Corus asked to pay 3 mn pounds for fatal blast
Anglo-Dutch steel company Corus has been fined more than three mn pounds for breaching health and safety laws.india Updated: Dec 16, 2006 12:29 IST
Anglo-Dutch steel company Corus, currently in the midst of a takeover bid by India's Tata Steel and Brazil's CSN, has been fined more than three million pounds for breaching health and safety laws at a factory where an explosion killed three workers five years ago.
The giant steel maker was fined after it admitted at Swansea Crown Court that it had failed to ensure worker safety at its Port Talbot plant. Twelve workers were also injured in the fatal blast.
High Court Judge Justice Lloyd Jones fined Corus 1,330,000 pounds and ordered it to pay 1,744,474 pounds costs, saying Corus had "fallen short" of safety standards.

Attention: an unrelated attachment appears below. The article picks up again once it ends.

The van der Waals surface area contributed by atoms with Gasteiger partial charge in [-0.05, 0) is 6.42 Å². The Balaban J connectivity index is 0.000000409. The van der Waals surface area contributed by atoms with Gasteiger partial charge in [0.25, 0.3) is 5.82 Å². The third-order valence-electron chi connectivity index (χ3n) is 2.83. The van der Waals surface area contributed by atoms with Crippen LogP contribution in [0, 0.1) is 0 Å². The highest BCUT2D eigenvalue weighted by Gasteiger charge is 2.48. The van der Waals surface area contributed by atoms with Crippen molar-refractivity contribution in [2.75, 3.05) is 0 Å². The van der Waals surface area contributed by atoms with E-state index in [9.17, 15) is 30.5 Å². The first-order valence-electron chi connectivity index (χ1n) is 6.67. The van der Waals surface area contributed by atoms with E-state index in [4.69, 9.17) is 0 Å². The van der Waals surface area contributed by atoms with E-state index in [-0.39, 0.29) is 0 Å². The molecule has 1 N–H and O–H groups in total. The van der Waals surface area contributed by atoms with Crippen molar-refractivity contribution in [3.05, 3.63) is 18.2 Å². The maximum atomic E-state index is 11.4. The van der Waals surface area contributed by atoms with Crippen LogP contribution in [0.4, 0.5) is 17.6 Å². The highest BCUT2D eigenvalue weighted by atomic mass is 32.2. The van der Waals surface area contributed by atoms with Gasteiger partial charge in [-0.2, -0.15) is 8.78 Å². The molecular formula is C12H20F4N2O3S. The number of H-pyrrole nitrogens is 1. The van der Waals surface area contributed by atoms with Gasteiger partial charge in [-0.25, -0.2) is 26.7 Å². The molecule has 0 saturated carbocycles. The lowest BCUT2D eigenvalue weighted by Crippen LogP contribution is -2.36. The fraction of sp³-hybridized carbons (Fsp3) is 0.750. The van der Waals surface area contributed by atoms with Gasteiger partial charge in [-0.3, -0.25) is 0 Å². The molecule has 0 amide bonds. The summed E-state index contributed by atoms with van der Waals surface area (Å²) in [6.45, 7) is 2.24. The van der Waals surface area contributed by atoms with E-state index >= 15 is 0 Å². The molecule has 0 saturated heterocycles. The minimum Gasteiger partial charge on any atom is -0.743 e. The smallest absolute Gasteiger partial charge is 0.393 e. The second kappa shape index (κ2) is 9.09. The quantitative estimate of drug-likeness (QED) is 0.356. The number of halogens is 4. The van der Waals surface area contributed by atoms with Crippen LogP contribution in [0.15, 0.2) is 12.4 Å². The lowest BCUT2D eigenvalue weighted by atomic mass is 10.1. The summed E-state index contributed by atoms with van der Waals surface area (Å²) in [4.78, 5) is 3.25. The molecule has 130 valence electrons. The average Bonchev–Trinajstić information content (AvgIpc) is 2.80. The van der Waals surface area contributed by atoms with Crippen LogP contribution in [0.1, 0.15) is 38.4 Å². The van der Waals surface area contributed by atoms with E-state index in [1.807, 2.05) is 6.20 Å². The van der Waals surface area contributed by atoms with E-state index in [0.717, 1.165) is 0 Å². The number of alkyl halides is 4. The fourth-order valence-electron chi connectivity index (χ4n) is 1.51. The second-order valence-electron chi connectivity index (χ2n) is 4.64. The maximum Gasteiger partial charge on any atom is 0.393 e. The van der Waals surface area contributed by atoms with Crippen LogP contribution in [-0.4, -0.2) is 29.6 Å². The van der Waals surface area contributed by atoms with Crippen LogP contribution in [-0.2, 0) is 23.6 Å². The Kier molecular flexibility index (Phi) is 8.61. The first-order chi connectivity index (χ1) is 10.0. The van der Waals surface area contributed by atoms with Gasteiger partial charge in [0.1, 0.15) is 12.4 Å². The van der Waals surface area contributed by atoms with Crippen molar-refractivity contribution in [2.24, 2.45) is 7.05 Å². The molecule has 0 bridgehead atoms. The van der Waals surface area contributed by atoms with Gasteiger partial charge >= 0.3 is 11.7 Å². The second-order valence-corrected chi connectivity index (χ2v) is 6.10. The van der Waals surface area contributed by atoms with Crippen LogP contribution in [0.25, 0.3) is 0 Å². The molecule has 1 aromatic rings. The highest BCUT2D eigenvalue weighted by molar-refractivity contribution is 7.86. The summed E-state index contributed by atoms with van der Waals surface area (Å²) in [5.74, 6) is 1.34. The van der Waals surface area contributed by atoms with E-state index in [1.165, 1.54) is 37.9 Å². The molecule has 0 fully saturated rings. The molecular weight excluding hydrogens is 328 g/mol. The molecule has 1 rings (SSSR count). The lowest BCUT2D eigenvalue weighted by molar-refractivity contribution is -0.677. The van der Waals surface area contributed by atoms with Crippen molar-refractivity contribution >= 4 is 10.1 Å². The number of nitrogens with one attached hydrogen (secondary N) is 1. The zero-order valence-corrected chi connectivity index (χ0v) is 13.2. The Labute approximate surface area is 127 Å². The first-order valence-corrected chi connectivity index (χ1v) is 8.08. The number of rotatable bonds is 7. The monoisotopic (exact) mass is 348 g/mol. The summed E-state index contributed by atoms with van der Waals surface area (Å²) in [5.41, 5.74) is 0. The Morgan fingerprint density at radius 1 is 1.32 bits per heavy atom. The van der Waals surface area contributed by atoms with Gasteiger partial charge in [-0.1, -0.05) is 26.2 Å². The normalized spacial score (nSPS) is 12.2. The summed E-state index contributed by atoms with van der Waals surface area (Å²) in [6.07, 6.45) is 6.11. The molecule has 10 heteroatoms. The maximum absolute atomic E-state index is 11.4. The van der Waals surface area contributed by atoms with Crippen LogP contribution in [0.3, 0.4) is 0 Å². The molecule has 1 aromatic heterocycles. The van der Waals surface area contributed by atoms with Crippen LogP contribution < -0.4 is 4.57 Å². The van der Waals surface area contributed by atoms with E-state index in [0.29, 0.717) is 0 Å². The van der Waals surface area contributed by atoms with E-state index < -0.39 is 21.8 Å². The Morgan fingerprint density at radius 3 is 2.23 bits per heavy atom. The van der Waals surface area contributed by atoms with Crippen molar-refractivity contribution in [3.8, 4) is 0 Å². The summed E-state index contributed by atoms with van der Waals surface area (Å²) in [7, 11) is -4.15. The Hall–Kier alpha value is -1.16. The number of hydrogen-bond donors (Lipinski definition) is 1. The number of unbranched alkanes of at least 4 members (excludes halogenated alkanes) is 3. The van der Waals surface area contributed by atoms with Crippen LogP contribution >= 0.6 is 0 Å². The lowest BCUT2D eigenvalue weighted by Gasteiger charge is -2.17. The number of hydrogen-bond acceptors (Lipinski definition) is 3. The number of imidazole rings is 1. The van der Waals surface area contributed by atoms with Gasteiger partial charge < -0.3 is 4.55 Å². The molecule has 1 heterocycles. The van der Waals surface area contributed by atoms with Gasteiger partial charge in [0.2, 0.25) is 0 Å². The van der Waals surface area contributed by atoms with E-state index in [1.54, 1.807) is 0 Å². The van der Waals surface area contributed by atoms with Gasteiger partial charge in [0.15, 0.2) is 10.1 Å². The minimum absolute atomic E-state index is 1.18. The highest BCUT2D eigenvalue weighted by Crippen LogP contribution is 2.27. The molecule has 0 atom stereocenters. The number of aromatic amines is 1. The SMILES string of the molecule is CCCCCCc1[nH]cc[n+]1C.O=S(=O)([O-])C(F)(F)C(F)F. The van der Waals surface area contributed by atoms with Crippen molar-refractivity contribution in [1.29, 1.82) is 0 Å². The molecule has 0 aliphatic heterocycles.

The explosion in 2001 destroyed blast furnace five, lifting it off its base and blasting out 200 tonnes of steel slag and hot gasses.
Len Radford, 53, from Maesteg, Andrew Hutin, 20 and Stephen Gatsworthy, 25, from Port Talbot, died in the blast.
Corus admitted civil liability about a year after the explosion. Negotiations about compensation are still going on.
In his ruling on Friday Judge Jones launched a scathing attack on the company's safety record. "The lamentable catalogue of failures makes clear that this was an accident waiting to happen," the judge said.
He listed a series of previous health and safety breaches that Corus had been convicted of, and said that he saw these as aggravating features.
He said the company's health and safety record was "very poor" and the management attitude to safety "casual".
The Judge went on to say that he saw the failures as "systemic" and no individual was to blame.